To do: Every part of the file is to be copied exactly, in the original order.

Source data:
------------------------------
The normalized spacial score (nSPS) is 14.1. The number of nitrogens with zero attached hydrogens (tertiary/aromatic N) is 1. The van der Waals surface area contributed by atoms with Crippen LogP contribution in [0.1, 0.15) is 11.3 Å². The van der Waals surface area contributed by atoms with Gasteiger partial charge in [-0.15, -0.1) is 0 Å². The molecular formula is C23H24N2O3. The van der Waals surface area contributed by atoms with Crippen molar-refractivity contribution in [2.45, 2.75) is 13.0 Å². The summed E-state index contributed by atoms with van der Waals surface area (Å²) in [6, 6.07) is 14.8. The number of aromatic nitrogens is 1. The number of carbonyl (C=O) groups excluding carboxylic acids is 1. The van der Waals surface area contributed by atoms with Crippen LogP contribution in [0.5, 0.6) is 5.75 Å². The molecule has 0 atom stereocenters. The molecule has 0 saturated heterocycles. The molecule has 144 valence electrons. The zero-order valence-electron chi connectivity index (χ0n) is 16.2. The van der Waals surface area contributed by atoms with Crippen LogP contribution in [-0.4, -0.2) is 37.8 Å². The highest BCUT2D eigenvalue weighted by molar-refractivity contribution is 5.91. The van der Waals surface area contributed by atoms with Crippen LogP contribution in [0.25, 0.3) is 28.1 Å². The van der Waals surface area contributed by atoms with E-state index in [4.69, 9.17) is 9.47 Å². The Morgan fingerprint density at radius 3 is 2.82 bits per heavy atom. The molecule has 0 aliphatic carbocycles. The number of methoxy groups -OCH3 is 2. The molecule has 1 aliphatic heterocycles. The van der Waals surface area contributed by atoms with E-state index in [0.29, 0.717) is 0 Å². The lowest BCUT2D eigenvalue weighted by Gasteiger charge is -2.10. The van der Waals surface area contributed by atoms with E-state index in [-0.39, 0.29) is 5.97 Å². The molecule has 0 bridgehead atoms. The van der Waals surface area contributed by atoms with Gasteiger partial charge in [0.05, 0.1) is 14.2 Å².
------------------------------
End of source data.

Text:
The normalized spacial score (nSPS) is 14.1. The number of nitrogens with zero attached hydrogens (tertiary/aromatic N) is 1. The van der Waals surface area contributed by atoms with Crippen LogP contribution in [0.1, 0.15) is 11.3 Å². The van der Waals surface area contributed by atoms with Gasteiger partial charge in [-0.15, -0.1) is 0 Å². The molecular formula is C23H24N2O3. The van der Waals surface area contributed by atoms with Crippen molar-refractivity contribution in [2.45, 2.75) is 13.0 Å². The summed E-state index contributed by atoms with van der Waals surface area (Å²) in [6, 6.07) is 14.8. The number of aromatic nitrogens is 1. The number of carbonyl (C=O) groups excluding carboxylic acids is 1. The van der Waals surface area contributed by atoms with Crippen LogP contribution in [0.5, 0.6) is 5.75 Å². The molecule has 0 atom stereocenters. The molecule has 0 saturated heterocycles. The molecule has 144 valence electrons. The zero-order valence-electron chi connectivity index (χ0n) is 16.2. The van der Waals surface area contributed by atoms with Crippen LogP contribution in [-0.4, -0.2) is 37.8 Å². The highest BCUT2D eigenvalue weighted by molar-refractivity contribution is 5.91. The van der Waals surface area contributed by atoms with Crippen LogP contribution in [0.25, 0.3) is 28.1 Å². The van der Waals surface area contributed by atoms with E-state index in [4.69, 9.17) is 9.47 Å². The Morgan fingerprint density at radius 3 is 2.82 bits per heavy atom. The molecule has 0 aliphatic carbocycles. The number of methoxy groups -OCH3 is 2. The molecule has 1 aliphatic heterocycles. The van der Waals surface area contributed by atoms with E-state index in [0.29, 0.717) is 0 Å². The lowest BCUT2D eigenvalue weighted by Gasteiger charge is -2.10. The van der Waals surface area contributed by atoms with E-state index in [-0.39, 0.29) is 5.97 Å². The molecule has 0 bridgehead atoms. The van der Waals surface area contributed by atoms with Gasteiger partial charge in [0.05, 0.1) is 14.2 Å².